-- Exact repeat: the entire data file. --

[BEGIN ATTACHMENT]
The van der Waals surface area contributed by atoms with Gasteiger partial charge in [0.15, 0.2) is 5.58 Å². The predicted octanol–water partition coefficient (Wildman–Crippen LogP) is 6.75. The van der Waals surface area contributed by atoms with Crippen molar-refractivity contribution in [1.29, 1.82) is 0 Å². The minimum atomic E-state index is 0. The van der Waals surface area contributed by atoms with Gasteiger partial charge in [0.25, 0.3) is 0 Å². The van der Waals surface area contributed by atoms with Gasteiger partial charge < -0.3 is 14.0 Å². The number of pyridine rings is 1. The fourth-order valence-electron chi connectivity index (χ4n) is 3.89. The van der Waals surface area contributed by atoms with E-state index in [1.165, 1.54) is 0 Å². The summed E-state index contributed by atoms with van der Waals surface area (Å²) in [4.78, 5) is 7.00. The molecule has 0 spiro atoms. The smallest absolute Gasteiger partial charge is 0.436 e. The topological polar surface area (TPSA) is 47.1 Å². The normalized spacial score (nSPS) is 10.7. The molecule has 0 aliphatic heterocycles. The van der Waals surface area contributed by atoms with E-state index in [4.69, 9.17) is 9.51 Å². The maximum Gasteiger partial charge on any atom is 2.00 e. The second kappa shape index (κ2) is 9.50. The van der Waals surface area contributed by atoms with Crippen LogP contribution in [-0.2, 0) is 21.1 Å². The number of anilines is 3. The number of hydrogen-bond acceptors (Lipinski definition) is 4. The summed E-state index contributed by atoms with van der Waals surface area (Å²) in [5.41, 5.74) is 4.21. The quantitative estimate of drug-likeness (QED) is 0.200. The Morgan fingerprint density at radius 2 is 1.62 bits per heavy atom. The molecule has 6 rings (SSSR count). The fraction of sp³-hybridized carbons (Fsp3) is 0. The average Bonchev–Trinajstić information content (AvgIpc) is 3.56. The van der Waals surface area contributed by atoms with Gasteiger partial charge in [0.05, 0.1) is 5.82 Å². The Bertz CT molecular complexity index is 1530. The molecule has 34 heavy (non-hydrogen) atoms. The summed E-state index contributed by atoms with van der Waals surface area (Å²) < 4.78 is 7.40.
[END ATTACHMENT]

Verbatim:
The van der Waals surface area contributed by atoms with Gasteiger partial charge in [0.15, 0.2) is 5.58 Å². The predicted octanol–water partition coefficient (Wildman–Crippen LogP) is 6.75. The van der Waals surface area contributed by atoms with Crippen molar-refractivity contribution in [1.29, 1.82) is 0 Å². The minimum atomic E-state index is 0. The van der Waals surface area contributed by atoms with Gasteiger partial charge in [0.25, 0.3) is 0 Å². The van der Waals surface area contributed by atoms with Gasteiger partial charge < -0.3 is 14.0 Å². The number of pyridine rings is 1. The fourth-order valence-electron chi connectivity index (χ4n) is 3.89. The van der Waals surface area contributed by atoms with E-state index in [1.165, 1.54) is 0 Å². The summed E-state index contributed by atoms with van der Waals surface area (Å²) in [4.78, 5) is 7.00. The molecule has 0 spiro atoms. The smallest absolute Gasteiger partial charge is 0.436 e. The topological polar surface area (TPSA) is 47.1 Å². The normalized spacial score (nSPS) is 10.7. The molecule has 0 aliphatic heterocycles. The van der Waals surface area contributed by atoms with E-state index in [4.69, 9.17) is 9.51 Å². The maximum Gasteiger partial charge on any atom is 2.00 e. The second kappa shape index (κ2) is 9.50. The van der Waals surface area contributed by atoms with Crippen LogP contribution in [-0.2, 0) is 21.1 Å². The number of anilines is 3. The number of hydrogen-bond acceptors (Lipinski definition) is 4. The summed E-state index contributed by atoms with van der Waals surface area (Å²) in [5.41, 5.74) is 4.21. The quantitative estimate of drug-likeness (QED) is 0.200. The Morgan fingerprint density at radius 2 is 1.62 bits per heavy atom. The molecule has 6 rings (SSSR count). The fraction of sp³-hybridized carbons (Fsp3) is 0. The average Bonchev–Trinajstić information content (AvgIpc) is 3.56. The van der Waals surface area contributed by atoms with Gasteiger partial charge in [0.05, 0.1) is 5.82 Å². The Bertz CT molecular complexity index is 1530. The molecule has 34 heavy (non-hydrogen) atoms. The summed E-state index contributed by atoms with van der Waals surface area (Å²) < 4.78 is 7.40.